With a tune from Jobim, and one from James Taylor alongside originals and folk songs; guest performances by some of Australia’s finest jazz musicians and the unique musical and cultural offerings of both Chilean born percussionist Alex Pertout and Sri Lankan vocalist Nilusha Dassenaike, Moments in Time is a unique recording. Nilusha’s strong yet delicate voice holds the listener and the music brings a fusion of world music, jazz and folk to life. Alex Pertout is a member of the Australian Art Orchestra and has played with James Morrison, John Farnham, Brian Brown, Hunters & Collectors, Tina Arena, Archie Roach and Ruby Hunter. Nilusha Dassenaike has performed widely, including with Renee Geyer and Don Burrows
We caught Alex and Nilusha in a quiet moment during a busy round of touring and performing and asked them about Moments In Time.
AustralianJazz.net: How did this musical partnership ‘Alex and Nilusha’ come about. What drew you together? How long have you been working together?
Alex: Nilusha and I commenced our musical association when I assembled a band to promote my From The Heart release, that was back in 2002. As soon as we performed, there was a connection, a relaxed connection that inspired and continues to inspire creative outcomes. Nilusha and I work hard in the development of our artistic journeys. We both thrive on new ideas and developments and believe strongly in the search for a personal sound. Nilusha composes wonderful tunes with an advanced sense of lyric, is a natural on stage and is also blessed with a marvellous sound. Our paths crossed and it was only logical that we would take it further and produce an entire project together at some stage.
AJN: Is there anything specific that your Chilean and Sri Lankan heritage/s has brought to this?
Nilusha: This recording includes a mixture of western and Asian musical heritages. I have studied various western vocal techniques solidly since childhood and Southern Indian carnatic singing for a number of years. Sri Lankan vocal techniques borrow tremendously from both Northern and Southern Indian singing styles, however it has its own vocal nuances that are distinctly Sri Lankan. My intention was to include the music of my cultures and learned techniques and created a multicultural soundscape of sorts.
Alex: For decades I have researched closely the percussive instruments and styles from many areas of Latin America including my country of birth Chile. Being an eclectic practitioner working professionally as a percussionist in wide ranging areas, from orchestral to jazz to pop, I have also researched and continue to research percussive instruments and styles from many parts of the world. This background has not only given me an immense appreciation but it has also presented me with unique tools to choose and embellish with.
AJN: What were the key things that brought this project Moments in Time about?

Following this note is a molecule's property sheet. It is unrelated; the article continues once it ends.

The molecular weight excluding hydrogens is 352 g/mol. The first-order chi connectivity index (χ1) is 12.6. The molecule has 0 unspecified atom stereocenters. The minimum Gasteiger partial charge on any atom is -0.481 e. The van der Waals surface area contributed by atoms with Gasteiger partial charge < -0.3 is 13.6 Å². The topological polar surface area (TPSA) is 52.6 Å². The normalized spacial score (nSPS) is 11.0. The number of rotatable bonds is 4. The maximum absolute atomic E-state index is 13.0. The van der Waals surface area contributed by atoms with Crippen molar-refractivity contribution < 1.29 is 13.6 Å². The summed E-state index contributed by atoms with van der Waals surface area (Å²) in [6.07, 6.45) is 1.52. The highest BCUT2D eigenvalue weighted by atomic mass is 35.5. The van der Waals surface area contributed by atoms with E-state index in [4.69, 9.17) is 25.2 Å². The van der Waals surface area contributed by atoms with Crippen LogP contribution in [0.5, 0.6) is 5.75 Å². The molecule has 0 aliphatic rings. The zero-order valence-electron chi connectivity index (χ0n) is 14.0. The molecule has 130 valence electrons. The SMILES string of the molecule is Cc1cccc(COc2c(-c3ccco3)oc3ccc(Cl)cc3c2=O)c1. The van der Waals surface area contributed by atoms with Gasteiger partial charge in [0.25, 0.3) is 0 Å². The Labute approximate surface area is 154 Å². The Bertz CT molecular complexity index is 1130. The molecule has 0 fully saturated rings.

Alex: A labour of love. The utmost love for performing, recording and producing music, the excitement of the unknown in the development of these works from scratch, all that is incredibly stimulating and rewarding. An album project in itself is a monumental event, of course there are many way of developing an album, some easier than others, but in the main it is a massive project that requires an incredible amount of focus in order to get there. For me the process has always been akin to working on a canvas, developing the painting from scratch, exploring details in every space, in every corner. It takes an enormous amount of time, lots of hours and hours spent observing every stroke, auditing every sound.
Nilusha: A fundamental love of making music and sharing music. Being able to collaborate effectively and being on the same page when you need to be we’re one of the key things that brought the project to fruition.
AJN: Has anything opened up for you creatively, out of the process of creating the music on the CD? Any discoveries, new paths beckoning, new projects arising out of this work?
Nilusha: Absolutely, I think we have both recognised specific areas, that are present on the album, that we’d like to pursue further. Currently I am working on compositions and arrangements of traditional Sinhala Folk music that includes a mix of both of my musical heritages i.e. western and Asian harmony, rhythms, vocal techniques etc. Together, we have started working on arrangements for a vocal and percussion album and of course the next Alex & Nilusha project.
Alex: Whenever you complete a creative project like our Moments In Time album, there are all these incredible scenarios that follow through. Nilusha mentioned the vocal/percussion ensemble works we have been developing for recording and I have a percussion-only project which thus far features guests such as my friends Raul Rekow, conguero with the Santana band for the last thirty-six years, the celebrated Egyptian percussionist Hossam Ramzy, Bill Summers from Herbie Hancock’s Headhunters and the renowned drummer David Jones. We are also developing material for a follow-up Alex & Nilusha release.